a provenance file (*.prov) that is automatically updated by the LONI exports a.pipe file, which contains a draft of the desired analysis
Pipeline, based on the protocols used in the data analysis. This data protocol, Figure 1.
processing history reflects sequentially the steps that a dataset goes The pipeline validating intelligence feature offers interactive sup-
through and provides a detailed record of the types of tools, ver- port for running or modifying existent pipeline workflows. This
sions, platforms, parameters, control and compilation flags. The data feature contextually monitors the consistency of the data types,
provenance can be imported and exported by the LONI Pipeline, parameter matches, validity of the analysis protocol, and ensures
which enables utilization internally by other Pipeline workflows or optimal job-submission (e.g., order of module execution). The
by external resources (e.g., databases, workflow environments). LONI Pipeline intelligence component reduces the need to review
Provenance can be used for determining data quality, for result in details of, and double check modifications of new or existing
interpretation, and for protocol interoperability (Simmhan et al., workflows. Still, users control the processes of saving workflows
2005; Zhao et al., 2007). It is imperative that the provenance of neu- and module descriptions, data input and output, and the scien-
roimaging data be easily captured and readily accessible (MacKenzie- tific design of their experiments. This functionality significantly
Graham et al., 2008b). For instance, increasingly complex analysis improves usability and facilitates scientific exploration.
workflows are being developed to extract information from large
cross-sectional or longitudinal studies in multiple sclerosis (Liu et al., LONI Pipeline GRAPHICAL AND SCRIPTING INTERFACES
2005), Alzheimers disease (Fleisher et al., 2005), autism (Langen et al., Pipeline workflows (.pipe files) may be constructed in many dif-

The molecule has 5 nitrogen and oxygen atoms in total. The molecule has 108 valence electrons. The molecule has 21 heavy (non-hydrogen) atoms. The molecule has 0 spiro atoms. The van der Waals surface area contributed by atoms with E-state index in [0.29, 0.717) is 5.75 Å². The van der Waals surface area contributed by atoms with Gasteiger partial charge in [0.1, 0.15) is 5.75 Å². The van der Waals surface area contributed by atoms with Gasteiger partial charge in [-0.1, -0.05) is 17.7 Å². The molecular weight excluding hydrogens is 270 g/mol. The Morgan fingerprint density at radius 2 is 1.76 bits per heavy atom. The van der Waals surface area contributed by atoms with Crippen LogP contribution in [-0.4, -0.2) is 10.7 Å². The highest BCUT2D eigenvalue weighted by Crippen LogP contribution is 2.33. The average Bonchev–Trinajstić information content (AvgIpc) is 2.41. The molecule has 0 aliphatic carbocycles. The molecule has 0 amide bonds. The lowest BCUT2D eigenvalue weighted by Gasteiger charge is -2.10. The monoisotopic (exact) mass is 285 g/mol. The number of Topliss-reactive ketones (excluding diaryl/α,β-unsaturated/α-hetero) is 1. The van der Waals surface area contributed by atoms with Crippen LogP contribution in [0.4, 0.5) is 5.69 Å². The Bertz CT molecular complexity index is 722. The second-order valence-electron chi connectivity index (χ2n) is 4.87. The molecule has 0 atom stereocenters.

2007), depression (Drevets, 2001), schizophrenia (Narr et al., 2007), ferent ways (e.g., using text editors) and these protocols may be
and studies of normal populations (Gogtay et al., 2006). The imple- executed in a batch mode without involving the LONI Pipeline
mentation of the complex workflows associated with these studies graphical user interface (GUI). However, the LONI Pipeline GUI
requires provenance-based quality control to ensure the accuracy, significantly aids most users in designing and running analysis
reproducibility, and reusability of the data and analysis protocols. workflows. A library of available tools for usage is presented on
We designed the provenance framework to take advantage of the left hand side of the LONI Pipeline client window. Users may
context information that can be retrieved and stored while data is search for, drag and drop these tools onto the main canvas to create
being processed within the LONI Pipeline environment (MacKenzie- or revise a workflow. Connections between the nodes are used to
Graham et al., 2008b). Additionally, the LONI Provenance Editor is represent the piping of output from one program to another. This
a self-contained, platform-independent application that automati- is accomplished without requiring the user to specify file paths,
cally extracts provenance information from image headers (such as server locations or command line syntax. Pipeline workflows